Dinner was splendid as always, then I went with Daniel, Ann, Tran, and Addien to help with RAS processing. Essentially cleaning filters that were on the hardware I was working with before dinner, and placing them on a petri dish for analysis in another lab. It was hard work, as we used syringes for suction and DI water spray bottles that ultimately didn’t deliver as much water as I would expect. We finished up at around 1930, and since then I’ve just sort of been decompressing from the day. I sent a list of project ideas to Prof. Kelley and Kawka – I’ll see what they think and then start perusing through data sometime tomorrow. Wu-Jung told me that I could look at some OOI data she had downloaded regarding hydrophones; she’s got quite a bit of previously obtained data that has not been really looked at before.
Aug 21, 2017
I did it! At around 0715 I was up in the library to hydrate and read a little bit, though I promptly bolted for the washroom and vomited. The movements of the ship finally got to me. Though I’ve been saying otherwise, I haven’t taken any sea-sickness medication this trip as I’d like a genuine experience to know not only my limits, but also to understand exactly what it may feel like if I didn’t have any. That and I didn’t want people to get redundant by offering me medication. I made it all of yesterday just fine and today I was finally able to get it out of my system. As for the rest of the day, I’ve barely felt my belly lurch at all.
Estimations on the eclipse have been changing constantly, though there’s a consensus that we’ll have complete darkness at about 1012 based on our current trajectory. Unfortunately we entered a fog bank at about 0905, which only became more silent hill-esque as we progressed west. A crew member was on deck with his guitar, and I requested Here Comes the Sun to bring out a patch of clear sky. He learned and played it remarkably fast, but the desired effect didn’t really happen.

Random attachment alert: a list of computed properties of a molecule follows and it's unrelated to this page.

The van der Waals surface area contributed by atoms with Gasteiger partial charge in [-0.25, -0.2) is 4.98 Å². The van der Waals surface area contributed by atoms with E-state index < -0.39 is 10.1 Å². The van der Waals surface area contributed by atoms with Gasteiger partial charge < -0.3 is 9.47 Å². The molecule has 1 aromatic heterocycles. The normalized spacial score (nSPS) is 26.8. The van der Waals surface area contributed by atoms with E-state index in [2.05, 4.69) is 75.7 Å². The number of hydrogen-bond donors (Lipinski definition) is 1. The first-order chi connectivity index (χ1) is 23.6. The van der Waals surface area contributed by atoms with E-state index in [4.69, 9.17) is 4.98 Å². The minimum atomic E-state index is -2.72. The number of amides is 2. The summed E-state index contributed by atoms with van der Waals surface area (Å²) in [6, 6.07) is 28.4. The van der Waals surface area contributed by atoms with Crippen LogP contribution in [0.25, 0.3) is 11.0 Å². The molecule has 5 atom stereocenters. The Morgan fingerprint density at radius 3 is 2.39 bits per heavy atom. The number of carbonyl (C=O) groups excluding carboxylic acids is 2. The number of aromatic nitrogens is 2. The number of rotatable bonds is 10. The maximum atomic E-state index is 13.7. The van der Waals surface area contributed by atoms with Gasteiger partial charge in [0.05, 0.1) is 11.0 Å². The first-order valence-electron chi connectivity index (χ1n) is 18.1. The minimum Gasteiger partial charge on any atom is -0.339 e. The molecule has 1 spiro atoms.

One subject Daniel, Anne and I had discussed was a project assessing diel vertical migration under the influence of the eclipse. Wu-Jung has hydrophones collecting data that we could look at during the eclipse timeframe to back up whether the migration was evident or not. If organisms rise, then they likely do so based on light levels in the water column above them. If not, then they may have an internal clock that tells them when the surface waters are safe. I haven’t seen the data yet, but the timeframe was very brief and we were in transit, so it’s a complete possibility that data won’t be significant (though Wu-Jung knows of many papers that present figures that are).
We had an abandon-ship drill at 1230, which serves as a reminder to me that if I think headphones are worth saving, they should be taken off prior to putting on the life jacket. Then the Visions’17 students reconvened in the main sciences lab to discuss projects, this blog, and assign watch schedules for Jason during dives. I’ve been paired with Daniel to watch Jason from 0400-0800, which is probably the toughest one we could have gotten. I guess I’ll be hitting the sack right after supper for the rest of the week.